Good time with Bad Times at the El Royale

Venie Soares, Lead Reporter

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Fill a cocktail shaker with an outstanding cast, add one-part classic movie genre, one-part groovy 1960’s soundtrack and serve in a kitschy souvenir hotel glass. 

“Bad Times at the El Royale” serves up a slow building, mystery /thriller fashioned after B-movies and film noir from the 1950’s. The story is classic noir, a group of strangers are brought together by unusual circumstances at a rundown, isolated hotel. 

Writer/ Director Drew Goddard pays attention to all the details. Dialog is adult and sprinkled with witty and sly humor. The characters talk to each other, not to the camera. He shoots the ensemble cast and their escapades using jump cuts, flashbacks and title cards to set up scenes. There’s a vivid contrast between the bright, cheesy neon of the El Royale Hotel and its dark recesses. The soundtrack is filled with original Motown hits, soulful acapella performances by Cynthia Erivo, and creepy-crawly orchestration that helps build tension. 

The hotel holds as many secrets as its guests. Hidden cameras, eavesdropping devices and two-way mirrors document the sometimes-nefarious activities of guests inside their rooms. The El Royale is based on the infamous, real-life Calneva Lodge on the north shore of Lake Tahoe. Legend tells us about the many scandalous secrets of the original mafia-owned hotel. The movie touches on one these legends.  

The movie begins in 1959, as a hotel guest is murdered in his room. The story jumps to 1969 as the strangers meet and check-in to the hotel. None of the guests are what they seem: all are looking for something. Whether it be revenge, treasure, or redemption. They all carry secrets that are revealed in intertwined sub plots and linked up in a final climactic standoff.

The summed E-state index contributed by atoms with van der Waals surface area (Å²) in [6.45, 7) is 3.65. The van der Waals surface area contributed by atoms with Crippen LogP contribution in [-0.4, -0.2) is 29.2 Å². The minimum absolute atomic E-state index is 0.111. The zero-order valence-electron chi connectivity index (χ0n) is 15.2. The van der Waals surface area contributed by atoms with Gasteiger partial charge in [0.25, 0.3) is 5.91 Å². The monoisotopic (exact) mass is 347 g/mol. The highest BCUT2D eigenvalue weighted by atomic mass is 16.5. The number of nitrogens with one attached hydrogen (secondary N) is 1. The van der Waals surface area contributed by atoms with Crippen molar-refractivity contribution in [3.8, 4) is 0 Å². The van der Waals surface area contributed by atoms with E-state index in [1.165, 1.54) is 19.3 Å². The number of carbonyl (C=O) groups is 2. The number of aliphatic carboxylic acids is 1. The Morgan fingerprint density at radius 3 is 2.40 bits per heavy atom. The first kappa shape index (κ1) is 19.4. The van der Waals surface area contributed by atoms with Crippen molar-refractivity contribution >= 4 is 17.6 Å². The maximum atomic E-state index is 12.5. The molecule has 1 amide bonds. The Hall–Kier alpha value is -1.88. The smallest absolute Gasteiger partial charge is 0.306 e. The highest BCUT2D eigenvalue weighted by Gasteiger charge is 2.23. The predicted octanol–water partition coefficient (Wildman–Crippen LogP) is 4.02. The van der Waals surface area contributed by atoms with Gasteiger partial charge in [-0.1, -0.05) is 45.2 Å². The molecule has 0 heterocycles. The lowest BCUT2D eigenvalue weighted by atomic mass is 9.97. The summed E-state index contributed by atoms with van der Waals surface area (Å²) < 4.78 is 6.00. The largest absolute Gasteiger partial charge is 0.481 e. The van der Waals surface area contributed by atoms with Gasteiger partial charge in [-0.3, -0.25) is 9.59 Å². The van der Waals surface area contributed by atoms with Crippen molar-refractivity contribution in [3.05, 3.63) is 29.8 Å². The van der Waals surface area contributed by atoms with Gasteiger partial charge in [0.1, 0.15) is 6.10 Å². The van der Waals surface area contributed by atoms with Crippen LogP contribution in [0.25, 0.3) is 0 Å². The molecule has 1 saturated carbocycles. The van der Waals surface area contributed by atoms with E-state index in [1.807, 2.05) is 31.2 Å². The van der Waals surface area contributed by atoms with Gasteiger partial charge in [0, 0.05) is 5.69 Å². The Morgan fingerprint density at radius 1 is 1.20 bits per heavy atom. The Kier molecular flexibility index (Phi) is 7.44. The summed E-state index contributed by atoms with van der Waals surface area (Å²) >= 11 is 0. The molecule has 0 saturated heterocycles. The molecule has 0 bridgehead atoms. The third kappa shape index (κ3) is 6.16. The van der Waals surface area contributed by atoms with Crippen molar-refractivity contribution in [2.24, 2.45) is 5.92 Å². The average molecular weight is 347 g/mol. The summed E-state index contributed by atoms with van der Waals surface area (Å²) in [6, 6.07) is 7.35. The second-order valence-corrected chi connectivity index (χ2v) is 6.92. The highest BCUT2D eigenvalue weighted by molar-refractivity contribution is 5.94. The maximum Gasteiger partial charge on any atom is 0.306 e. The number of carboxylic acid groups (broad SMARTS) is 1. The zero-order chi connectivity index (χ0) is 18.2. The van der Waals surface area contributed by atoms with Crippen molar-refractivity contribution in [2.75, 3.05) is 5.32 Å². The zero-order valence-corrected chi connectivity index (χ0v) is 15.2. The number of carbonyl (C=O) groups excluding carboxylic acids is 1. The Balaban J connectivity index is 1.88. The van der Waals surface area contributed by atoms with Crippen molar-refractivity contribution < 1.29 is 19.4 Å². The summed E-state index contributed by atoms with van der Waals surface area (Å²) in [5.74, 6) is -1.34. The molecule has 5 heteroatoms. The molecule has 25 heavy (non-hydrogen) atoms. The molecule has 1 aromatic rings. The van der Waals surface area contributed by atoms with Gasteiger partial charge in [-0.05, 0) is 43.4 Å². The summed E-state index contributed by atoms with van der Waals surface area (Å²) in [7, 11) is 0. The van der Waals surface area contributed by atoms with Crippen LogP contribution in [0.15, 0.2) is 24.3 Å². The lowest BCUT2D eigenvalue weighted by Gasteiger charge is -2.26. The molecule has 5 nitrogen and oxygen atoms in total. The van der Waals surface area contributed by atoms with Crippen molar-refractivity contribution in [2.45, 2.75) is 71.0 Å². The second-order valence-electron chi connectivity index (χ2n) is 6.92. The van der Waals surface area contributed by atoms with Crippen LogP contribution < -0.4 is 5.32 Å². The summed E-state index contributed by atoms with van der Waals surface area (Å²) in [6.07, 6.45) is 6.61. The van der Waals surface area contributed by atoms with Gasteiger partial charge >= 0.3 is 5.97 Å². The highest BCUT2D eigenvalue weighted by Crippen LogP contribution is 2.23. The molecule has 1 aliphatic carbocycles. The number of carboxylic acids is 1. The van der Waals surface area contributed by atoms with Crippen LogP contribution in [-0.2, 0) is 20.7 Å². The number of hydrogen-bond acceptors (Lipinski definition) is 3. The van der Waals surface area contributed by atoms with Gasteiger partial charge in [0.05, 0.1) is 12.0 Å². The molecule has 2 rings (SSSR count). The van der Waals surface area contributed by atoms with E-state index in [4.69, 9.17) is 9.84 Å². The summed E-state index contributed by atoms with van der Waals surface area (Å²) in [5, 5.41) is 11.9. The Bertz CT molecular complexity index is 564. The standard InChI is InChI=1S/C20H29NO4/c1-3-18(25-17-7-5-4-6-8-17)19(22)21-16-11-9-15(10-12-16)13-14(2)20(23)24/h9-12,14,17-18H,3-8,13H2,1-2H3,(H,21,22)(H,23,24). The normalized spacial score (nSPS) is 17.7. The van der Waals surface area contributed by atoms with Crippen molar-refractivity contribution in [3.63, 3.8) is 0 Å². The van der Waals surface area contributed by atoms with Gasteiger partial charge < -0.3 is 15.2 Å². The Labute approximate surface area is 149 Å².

The stellar cast features Jeff Bridges as a priest, Jon Hamm as a traveling vacuum salesman, Dakota Johnson as a bad-assed hippie chick, newcomer Cynthia Erivo as a road-weary soul singer and Lewis Pullman as the hotel’s troubled desk clerk. An hour into the movie, Chris Hemsworth enters as a Charles Manson-like cult leader. 

The movie is rated R. It’s sprinkled with graphic violence. Not stylish violence, it’s sudden, horrific acts committed by characters who live in a violent underworld. 

There’s sure to be comparisons to Quentin Tarantino’s movies. This film reaches farther back, to an era when movies made you think, made you follow along and used twists and turns to slowly build tension. 

The movie is good, not great. The 1960’s cultural references that run all through the movie will be understood better by older audiences, it runs long and leaves some questions left unanswered. If you must be bombarded with special effects and super human feats, this won’t be the movie for you. But if you like original, adult-themed movies and can keep your attention for two and a half hours, “Bad Times at the El Royale” is worth watching. 

At least one thing is for sure, you will never feel the same about hotel mirrors.

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